PTQ Season is here!
Ok ok, PTQ season is always here, but it sounded good. This season happened to be for PTQ Seattle, and I ran my first PTQ for it this past weekend. In all honesty, I don’t have a lot to talk about for the PTQ itself. There were only eight teams, which was horrible for me from a financial perspective, but everyone seemed to have fun.
The top two-team draft was one of the scariest things I have ever seen, including a team leader almost shipping a Pentavus to his opponent’s team, until another teammate pointed it out with what we shall call some “very active pointing and gesturing.”
As a judge, I had to be objective for the entire draft, but I will admit that sometimes I just had to hang my head in shame that this was my top draft table.
My store manager, Jon, often seemed to echo my thoughts watching the draft. Now, don’t get me wrong, the draft wasn’t unskilled. In fact, the winning team (who then rescinded their invite) had an excellent call of the draft and the team leader knew what he was doing.
But the draft was still a nightmare. The players were not drafting what they should be, not hating when they should be, and not drafting to beat each other.
It was my good friend Jay’s birthday, so we had a short meeting amongst us and determined a plan for the evening. The plan included going to Ninja for some Sushi, Teppan grill, and sake, then coming back to do a team draft of our own.
Ninja was quite the experience this time around. This place is normally one of the best Teppan grills anywhere, despite the bad name, but this time around, we got Super Drunk Samurai as our chef. He missed the knife acrobatics twice, thankfully not killing any of us, gave Brandi two bowls of hot sauce and no sweet and sour, and in general was just a bad drunk as a Teppan Grill chef. Its one of those situations where you wonder if its safe to complain, or if he’ll chop you to little bits. Even my steak was bad, which NEVER happens there. At least the Sushi Chef was on the ball, and my California Rolls were great. But next time I head down there, I’m going to complain to the manager, out of earshot of scary drunk knife wielding chefs.
Well, this was just for fun, might as well. The early picks were pretty easy to define. With the seating as follows:
Chris – Jon – Dan
Me – Jay – Mike
Dan was very early into affinity, and Mike was early into green. We originally had Jay into Black white, but the packs were learning towards some good blue spells, and the white seemed to fit Mike’s deck better, so we fell rather early into me playing g/r, Jay playing b/u, and Mike playing g/w. On the other side, Chris was into u/w early, and as I said, Dan was affinity from pick one pretty much, which left Jon. Jon was shrewd to not commit early, and it was hard to define where he was going at first. A couple key points for our draft.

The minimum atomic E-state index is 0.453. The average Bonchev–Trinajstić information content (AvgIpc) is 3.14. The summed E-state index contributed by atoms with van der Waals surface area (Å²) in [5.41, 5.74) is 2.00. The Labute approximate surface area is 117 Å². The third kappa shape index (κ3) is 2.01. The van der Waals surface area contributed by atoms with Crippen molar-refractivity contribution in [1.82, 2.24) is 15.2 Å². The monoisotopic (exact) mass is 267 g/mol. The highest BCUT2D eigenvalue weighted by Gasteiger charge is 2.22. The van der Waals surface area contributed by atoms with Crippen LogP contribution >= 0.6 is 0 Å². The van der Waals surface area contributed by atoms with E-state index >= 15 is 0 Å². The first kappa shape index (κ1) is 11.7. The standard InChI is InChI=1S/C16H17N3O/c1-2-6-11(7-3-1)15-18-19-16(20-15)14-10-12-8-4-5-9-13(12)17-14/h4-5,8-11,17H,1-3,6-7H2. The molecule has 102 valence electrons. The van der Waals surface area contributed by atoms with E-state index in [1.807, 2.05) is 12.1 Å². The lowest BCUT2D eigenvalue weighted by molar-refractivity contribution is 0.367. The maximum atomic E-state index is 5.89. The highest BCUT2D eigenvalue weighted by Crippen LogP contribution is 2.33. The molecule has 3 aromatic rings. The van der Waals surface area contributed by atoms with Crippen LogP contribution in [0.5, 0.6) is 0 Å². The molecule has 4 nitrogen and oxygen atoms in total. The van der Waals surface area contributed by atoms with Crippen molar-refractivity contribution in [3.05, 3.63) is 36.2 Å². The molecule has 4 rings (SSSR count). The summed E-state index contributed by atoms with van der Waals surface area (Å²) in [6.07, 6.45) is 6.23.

After the draft, as we sat down, the first words out of my mouth were “we didn’t hate enough.” My draft and Mike’s were good, and Jay’s was ok, but we passed a couple bombs we probably should not have, including a Barter in Blood, and a Death Cloud which both went right into Dan’s deck.
On the bright side, Jon was undervaluing Tangle Spiders, giving Mike two of them. Jon argued that when you knew they were coming, they weren’t as good, but I think, in this case, he missed the point. This was the W/G versus W/U match up. It was all about whose fliers got through. Mike having two Tangle Spiders, one Tel Jihad Archers, and a Blinding Beam was all he needed to eventually push through for the when. Jon had a good argument that U/W normally has an advantage of G/W, but I think Mirrodin skews that a little. All the good fliers are white, especially if you have equipment, and Mike had three pieces, so it really comes down to who has the tricks. Mike had Stir the Pride, Blinding Beam, and Awe Strike, and I think those were the key to his victory of 2-0 versus Chris.
Jay’s match up was not so good. Jon had drafted well, despite hiding a lot of what he really had, and was able to sweep Jay in short order. I didn’t have the time to go through Jon’s deck to understand how we misunderstood the match up, but in all honesty, it was the way Jon drafts. Jon chose to do a lot of the hate drafting himself, and when tracking all six drafters, it makes it harder to often understand what he drafted for himself, and what he drafted to steal from us.
It ended up being a moot point, however, as I beat Dan 2-0, mostly by playing around Barter in Blood. He managed to Barter and Death Cloud me in the first game, but I had a large quantity of big creatures, and mana sources, and some good burn. With my ability to destroy almost every artifact he laid down, (I had Shatter, 2 Echoing Ruin, Deconstruct, Creeping Mold, and such. I didn’t even both to play Unforge because he only had one piece of equipment.) he couldn’t keep a threat on the board long enough to mount a big offense in either game, although game two did come down to me having the Barbed Lightning for his creature and face to win the game.
So, our team won 2-1, and it was a good learning experience across the board for everyone, and a lot of fun. If you are looking to play in this season of Pro Tour Qualifiers, I strongly suggest you do a couple drafts like this to get a feel for the format, and for your hand gestures. My team had a couple of communication problems when we realized we didn’t have a way to ask a team member how many of a type card they had, and it almost caused some problems in our draft.
Best of all, everyone else will have lots of fun watching you make funny hand gestures at each other.
E-mail me at rayp-at-primenet.com.
Have a great week!
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